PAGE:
Working in Germany, one of the world's largest, most stable and flourishing economies, is an enticing prospect for many expats. Immigration policies have tried to curb unskilled immigrants entering the country to protect local labour, but there are nonetheless opportunities for qualified expats in industries with skills shortages.
Those moving to Germany from outside the EU will need to ensure that they are eligible for a work permit for Germany.
Job market in Germany
The German IT and tech industries are enormous and in desperate need of skilled employees, and policy is shaped to attract qualified personnel. There are also opportunities for expats working in biology, chemistry, physics, engineering and high-tech science fields.
Salaries in Germany are some of the highest in the world, and expats with degrees in sought-after fields can expect to earn well.
When negotiating their employment packages, expats will need to remember that they'll be discussing their salary as a gross amount. Taxes in Germany are high and depending on their salary, expats can have as much as 50 percent deducted from their monthly earnings. Many employers will lure expats by offering incentives such as performance bonuses, salary reviews and contributions towards private health insurance policies.
The German labour market is highly regulated and, as a result, employees have lots of protection and benefits. All workers in Germany are entitled to holidays, paid sick days, maternity/paternity leave and the option of working part time.
Finding a job in Germany
Most expats who move to Germany are transferred from the overseas offices of international companies.
Those who are looking to move to Germany without a job in hand will need to get to grips with some of the nuances of the German job market. When applying for a job in Germany, expats will have to provide a comprehensive CV (lebenslauf) that documents their entire education and professional career in reverse chronological order.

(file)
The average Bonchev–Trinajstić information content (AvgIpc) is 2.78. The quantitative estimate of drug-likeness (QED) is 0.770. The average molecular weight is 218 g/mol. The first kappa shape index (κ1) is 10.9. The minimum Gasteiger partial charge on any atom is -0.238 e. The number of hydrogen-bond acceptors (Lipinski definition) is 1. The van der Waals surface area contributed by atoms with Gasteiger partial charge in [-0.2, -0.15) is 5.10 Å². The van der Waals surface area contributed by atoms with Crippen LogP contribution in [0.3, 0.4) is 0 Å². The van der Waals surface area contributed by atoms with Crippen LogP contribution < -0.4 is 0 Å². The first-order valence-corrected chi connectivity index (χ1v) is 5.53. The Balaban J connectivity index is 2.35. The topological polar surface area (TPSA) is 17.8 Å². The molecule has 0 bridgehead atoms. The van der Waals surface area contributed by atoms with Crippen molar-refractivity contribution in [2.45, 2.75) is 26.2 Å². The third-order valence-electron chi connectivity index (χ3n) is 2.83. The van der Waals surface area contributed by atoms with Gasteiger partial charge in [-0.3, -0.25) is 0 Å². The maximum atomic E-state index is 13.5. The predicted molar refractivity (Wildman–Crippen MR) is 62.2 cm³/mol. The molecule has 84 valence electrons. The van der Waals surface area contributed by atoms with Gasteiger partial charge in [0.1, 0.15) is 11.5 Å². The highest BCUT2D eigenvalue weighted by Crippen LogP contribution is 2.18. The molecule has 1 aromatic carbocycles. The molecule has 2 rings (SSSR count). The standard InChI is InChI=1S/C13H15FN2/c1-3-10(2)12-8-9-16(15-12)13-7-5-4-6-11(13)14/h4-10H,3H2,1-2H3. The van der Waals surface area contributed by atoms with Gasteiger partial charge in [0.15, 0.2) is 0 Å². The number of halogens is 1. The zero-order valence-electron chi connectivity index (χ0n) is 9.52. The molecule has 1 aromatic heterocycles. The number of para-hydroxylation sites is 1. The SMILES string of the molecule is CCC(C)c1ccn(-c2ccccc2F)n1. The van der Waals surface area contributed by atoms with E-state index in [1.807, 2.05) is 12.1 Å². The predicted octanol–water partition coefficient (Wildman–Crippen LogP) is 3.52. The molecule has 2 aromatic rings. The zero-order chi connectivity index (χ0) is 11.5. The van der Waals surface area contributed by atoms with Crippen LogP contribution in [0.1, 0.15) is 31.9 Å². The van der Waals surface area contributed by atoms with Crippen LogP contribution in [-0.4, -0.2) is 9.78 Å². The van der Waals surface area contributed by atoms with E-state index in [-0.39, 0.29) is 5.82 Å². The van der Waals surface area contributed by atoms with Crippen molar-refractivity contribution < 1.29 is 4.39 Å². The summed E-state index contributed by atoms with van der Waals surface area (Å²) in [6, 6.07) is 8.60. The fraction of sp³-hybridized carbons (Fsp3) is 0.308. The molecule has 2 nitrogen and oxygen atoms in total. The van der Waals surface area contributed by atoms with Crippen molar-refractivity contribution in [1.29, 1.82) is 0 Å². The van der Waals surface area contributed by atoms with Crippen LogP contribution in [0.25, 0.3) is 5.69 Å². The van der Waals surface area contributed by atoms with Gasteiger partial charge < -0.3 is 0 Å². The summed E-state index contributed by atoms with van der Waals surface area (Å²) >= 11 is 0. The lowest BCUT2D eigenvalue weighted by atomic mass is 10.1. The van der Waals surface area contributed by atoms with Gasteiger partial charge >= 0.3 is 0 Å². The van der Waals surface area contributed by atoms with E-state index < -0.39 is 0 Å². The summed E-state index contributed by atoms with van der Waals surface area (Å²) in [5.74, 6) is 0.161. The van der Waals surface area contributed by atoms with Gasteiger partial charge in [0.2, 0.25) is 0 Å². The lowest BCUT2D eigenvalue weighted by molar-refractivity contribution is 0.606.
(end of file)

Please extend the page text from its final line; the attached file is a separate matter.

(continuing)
They'll also have to attach written recommendations from previous employers and copies of degrees and awards. It's best to include these with the original application rather than waiting for them to be requested, as may be the case elsewhere.
German employers want a complete picture of prospective employees and omitting any important details could negatively impact an expat's chances of success, especially if the other applicants are German.
Many expats enlist a recruitment agency when looking for a job in Germany. They can help find out about jobs in specific fields and advise candidates on which documents to include for a particular application. They're also well equipped to advise expats about what they should expect in terms of salaries and benefits.
Online job portals are also a good source of information. Once in Munich, expats can consult the job listings in local newspapers for information on vacancies. Company websites also regularly list vacancies.
Work culture in Germany
Business culture in Germany in general is formal and efficiency in the workplace is paramount. Time is money – so being punctual is important. Once the meeting begins, Germans get straight down to business and there's little room for small talk.
Punctuality and appearance are important, so expats should dress well and arrive at meetings fully prepared and on time. It's best to avoid humour, especially at first, as it can be misconstrued. One should expect to be asked detailed questions and have facts and figures on hand to back up what is being presented.
Although most Germans speak English well, many prefer to speak their own language when it comes to business negotiations. Expats who don't speak German should consider hiring a translator for important meetings. Newcomers to Munich will find that Germans are generally private and many locals maintain a separation between their work and home life, so it may take some time to forge more personal relationships with some colleagues.